Vistara, an airline in which Tata Sons owns 51 per cent stake, is one of those which wants a relaxation in rules, saying these are important for the country's economic growth.
Ratan Tata, the chairman emeritus of the Tata group of companies, says older airlines in the country are afraid of competition and are stymying progress in the sector.
This comes in the wake of lobbying by some of the bigger airlines against some of the proposed changes in the civil aviation policy.
Notably, relaxation of the existing "5/20" rule on plying abroad. This says an airline cannot be eligible to do this till it is at least five years old and has at least 20 aircraft.
Vistara, an airline in which Tata Sons owns 51 per cent stake, is one of those which wants a relaxation in this and like rules, saying these are important for the country's economic growth.
Tata said on Sunday, "The lobbying for discriminating policies between old and new airlines is reminiscent of the protectionist and monopolistic pressures by vested interests' entities who seem to fear competition, as in a variety of other sectors over the years. These protectionist moves have held back progress in India, compared to open economies that have thrived on competition overseas."
This sparked a statement from Ajay Singh, the chairman of SpiceJet: "Mr Tata should ask these airlines in which his group is a shareholder to follow Indian law in letter and spirit. It is evident that these airlines are controlled by their foreign parents, in violation of Indian laws."
Adding: "While obtaining a licence, these two airlines had undertaken to follow the "5/20" rule, which they are now opposing so vehemently."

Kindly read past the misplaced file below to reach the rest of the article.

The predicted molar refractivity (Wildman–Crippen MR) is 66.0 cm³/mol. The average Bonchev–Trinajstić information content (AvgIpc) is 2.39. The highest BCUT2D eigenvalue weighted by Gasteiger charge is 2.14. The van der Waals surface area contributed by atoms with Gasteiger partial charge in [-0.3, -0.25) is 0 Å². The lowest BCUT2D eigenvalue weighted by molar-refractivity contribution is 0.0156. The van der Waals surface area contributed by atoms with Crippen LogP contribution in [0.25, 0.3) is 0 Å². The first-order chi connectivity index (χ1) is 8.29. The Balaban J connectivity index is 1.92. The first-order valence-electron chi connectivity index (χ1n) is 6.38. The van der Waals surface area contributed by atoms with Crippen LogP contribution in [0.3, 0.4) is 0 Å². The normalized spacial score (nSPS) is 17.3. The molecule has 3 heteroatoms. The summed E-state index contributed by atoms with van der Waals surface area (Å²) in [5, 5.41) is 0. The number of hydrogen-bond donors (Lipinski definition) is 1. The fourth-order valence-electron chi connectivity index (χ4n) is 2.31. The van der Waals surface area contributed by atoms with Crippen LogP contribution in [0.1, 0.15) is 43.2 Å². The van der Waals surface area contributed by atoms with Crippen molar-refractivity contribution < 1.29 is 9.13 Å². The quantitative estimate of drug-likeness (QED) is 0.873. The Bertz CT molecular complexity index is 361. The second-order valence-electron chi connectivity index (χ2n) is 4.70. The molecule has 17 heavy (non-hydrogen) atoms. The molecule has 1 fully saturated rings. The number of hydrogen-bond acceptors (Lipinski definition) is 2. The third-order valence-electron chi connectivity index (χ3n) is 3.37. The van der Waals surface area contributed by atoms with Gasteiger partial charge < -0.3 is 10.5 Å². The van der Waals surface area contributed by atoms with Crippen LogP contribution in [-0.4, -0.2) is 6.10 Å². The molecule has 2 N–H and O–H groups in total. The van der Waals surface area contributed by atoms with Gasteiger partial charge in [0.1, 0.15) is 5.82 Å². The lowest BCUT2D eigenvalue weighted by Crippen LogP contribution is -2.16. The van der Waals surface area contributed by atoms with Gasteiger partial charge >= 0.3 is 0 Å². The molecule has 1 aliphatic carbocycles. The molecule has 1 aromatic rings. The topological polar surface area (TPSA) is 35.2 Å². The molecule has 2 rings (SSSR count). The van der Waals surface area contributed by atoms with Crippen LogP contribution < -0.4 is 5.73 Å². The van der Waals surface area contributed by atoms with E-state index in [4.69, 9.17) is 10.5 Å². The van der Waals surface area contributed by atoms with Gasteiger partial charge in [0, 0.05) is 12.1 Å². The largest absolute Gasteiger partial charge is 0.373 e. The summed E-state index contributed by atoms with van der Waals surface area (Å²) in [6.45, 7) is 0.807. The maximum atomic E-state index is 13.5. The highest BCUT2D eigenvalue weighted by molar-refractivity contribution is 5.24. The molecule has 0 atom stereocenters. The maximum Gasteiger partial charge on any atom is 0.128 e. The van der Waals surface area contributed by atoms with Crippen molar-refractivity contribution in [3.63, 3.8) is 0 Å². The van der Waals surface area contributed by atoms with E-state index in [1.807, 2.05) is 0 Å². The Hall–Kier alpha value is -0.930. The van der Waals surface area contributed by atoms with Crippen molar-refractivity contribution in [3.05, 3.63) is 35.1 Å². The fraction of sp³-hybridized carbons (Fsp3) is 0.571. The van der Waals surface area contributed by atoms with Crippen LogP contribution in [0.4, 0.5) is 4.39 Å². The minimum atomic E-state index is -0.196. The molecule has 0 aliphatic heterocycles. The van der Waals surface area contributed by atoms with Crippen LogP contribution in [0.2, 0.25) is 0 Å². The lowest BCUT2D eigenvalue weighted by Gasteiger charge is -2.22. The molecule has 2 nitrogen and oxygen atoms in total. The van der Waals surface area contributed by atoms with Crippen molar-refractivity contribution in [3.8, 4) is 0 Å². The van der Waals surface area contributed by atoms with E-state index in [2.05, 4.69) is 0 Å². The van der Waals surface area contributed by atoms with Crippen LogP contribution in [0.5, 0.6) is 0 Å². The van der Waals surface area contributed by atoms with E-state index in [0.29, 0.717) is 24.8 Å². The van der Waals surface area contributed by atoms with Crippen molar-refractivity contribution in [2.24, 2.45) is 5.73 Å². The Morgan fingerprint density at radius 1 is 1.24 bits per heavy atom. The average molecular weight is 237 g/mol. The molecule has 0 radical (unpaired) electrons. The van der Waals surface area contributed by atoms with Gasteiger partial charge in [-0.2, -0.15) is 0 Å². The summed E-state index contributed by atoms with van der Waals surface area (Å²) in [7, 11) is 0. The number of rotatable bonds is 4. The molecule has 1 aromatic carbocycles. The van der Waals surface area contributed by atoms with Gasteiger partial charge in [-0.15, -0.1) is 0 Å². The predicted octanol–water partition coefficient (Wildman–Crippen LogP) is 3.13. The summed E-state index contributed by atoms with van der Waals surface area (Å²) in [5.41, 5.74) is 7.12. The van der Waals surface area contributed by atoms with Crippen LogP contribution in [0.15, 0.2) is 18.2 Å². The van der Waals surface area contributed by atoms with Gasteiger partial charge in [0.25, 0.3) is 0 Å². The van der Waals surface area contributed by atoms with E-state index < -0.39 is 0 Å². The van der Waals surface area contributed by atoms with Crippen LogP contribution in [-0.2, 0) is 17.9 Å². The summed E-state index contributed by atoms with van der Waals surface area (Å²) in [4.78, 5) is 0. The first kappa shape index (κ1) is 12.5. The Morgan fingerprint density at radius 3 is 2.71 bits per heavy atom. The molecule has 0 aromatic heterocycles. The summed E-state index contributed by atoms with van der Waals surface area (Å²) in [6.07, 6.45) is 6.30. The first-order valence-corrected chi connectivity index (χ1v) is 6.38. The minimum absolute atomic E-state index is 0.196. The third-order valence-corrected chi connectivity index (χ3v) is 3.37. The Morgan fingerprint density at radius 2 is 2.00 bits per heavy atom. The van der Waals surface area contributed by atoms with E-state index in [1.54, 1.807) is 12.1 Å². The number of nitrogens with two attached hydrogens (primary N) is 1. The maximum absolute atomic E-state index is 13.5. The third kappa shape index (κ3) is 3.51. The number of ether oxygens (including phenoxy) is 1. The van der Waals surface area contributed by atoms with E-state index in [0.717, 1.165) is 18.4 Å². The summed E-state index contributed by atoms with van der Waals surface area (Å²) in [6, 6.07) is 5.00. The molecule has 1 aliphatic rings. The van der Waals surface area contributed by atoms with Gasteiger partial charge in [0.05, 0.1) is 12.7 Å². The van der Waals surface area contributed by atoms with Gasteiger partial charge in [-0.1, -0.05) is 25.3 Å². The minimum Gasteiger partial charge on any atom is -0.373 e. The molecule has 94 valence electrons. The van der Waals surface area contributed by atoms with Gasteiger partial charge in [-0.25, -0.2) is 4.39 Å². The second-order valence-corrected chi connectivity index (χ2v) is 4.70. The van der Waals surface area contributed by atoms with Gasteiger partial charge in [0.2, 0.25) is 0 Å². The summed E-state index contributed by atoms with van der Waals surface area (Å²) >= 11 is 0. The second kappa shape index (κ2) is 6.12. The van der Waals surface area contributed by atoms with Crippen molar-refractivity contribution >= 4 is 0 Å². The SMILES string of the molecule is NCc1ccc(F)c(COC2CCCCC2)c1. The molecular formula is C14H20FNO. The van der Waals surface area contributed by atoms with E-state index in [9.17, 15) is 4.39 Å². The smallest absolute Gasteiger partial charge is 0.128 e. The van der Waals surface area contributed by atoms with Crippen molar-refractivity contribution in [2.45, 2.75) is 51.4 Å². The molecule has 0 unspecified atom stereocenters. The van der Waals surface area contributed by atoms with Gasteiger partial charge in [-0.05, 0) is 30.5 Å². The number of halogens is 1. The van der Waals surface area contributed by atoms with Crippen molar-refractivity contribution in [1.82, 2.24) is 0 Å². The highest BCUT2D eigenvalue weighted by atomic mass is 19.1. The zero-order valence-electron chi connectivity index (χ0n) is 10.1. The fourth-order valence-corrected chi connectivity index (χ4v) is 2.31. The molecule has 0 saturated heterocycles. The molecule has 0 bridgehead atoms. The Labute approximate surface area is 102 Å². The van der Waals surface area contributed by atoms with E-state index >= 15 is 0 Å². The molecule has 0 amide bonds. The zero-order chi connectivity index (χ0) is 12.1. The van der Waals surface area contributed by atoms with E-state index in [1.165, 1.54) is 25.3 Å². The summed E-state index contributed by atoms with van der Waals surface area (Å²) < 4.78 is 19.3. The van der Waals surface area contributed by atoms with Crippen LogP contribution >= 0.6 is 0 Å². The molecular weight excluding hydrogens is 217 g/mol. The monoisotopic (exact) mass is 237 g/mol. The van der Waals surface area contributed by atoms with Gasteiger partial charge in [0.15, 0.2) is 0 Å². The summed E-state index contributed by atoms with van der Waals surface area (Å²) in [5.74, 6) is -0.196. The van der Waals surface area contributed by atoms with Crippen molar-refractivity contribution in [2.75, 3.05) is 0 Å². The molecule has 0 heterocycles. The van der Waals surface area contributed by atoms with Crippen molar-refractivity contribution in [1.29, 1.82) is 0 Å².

AirAsia group Chief Executive Officer Tony Fernandes, however, lauded Tata. "I'm so glad that he has spoken out, no country in the world has '5/20'," Fernandes said.
Top executives of IndiGo, SpiceJet, Jet Airways and GoAir had, under the Federation of Indian Airlines (FIA), recently met Jitendra Singh, minister of state in the PMO, opposing abolition of the "5/20" rule and urging for a law against ownership of foreign entities in Indian airlines.
They complained that no other country in the world allows substantial ownership and effective control of its airlines to be taken over by foreign ones but India has permitted some to operate despite being effectively controlled by a foreign parent.
"It is nothing wrong to ask for regulations which favour your own company but Mr Tata, who represents Indian business, should take a look at his own company which is being remote controlled from overseas. There is deep resentment in their own staff against this," said an executive from another airline which is a part of FIA.
AirAsia, another airline in which Tata Sons owns 41 per cent stake, has been in a controversy over foreign control after co-founder Arun Bhatia, who owns 10 per cent in the airline, threatened to go to court on the grounds that it was controlled by Malaysian shareholders.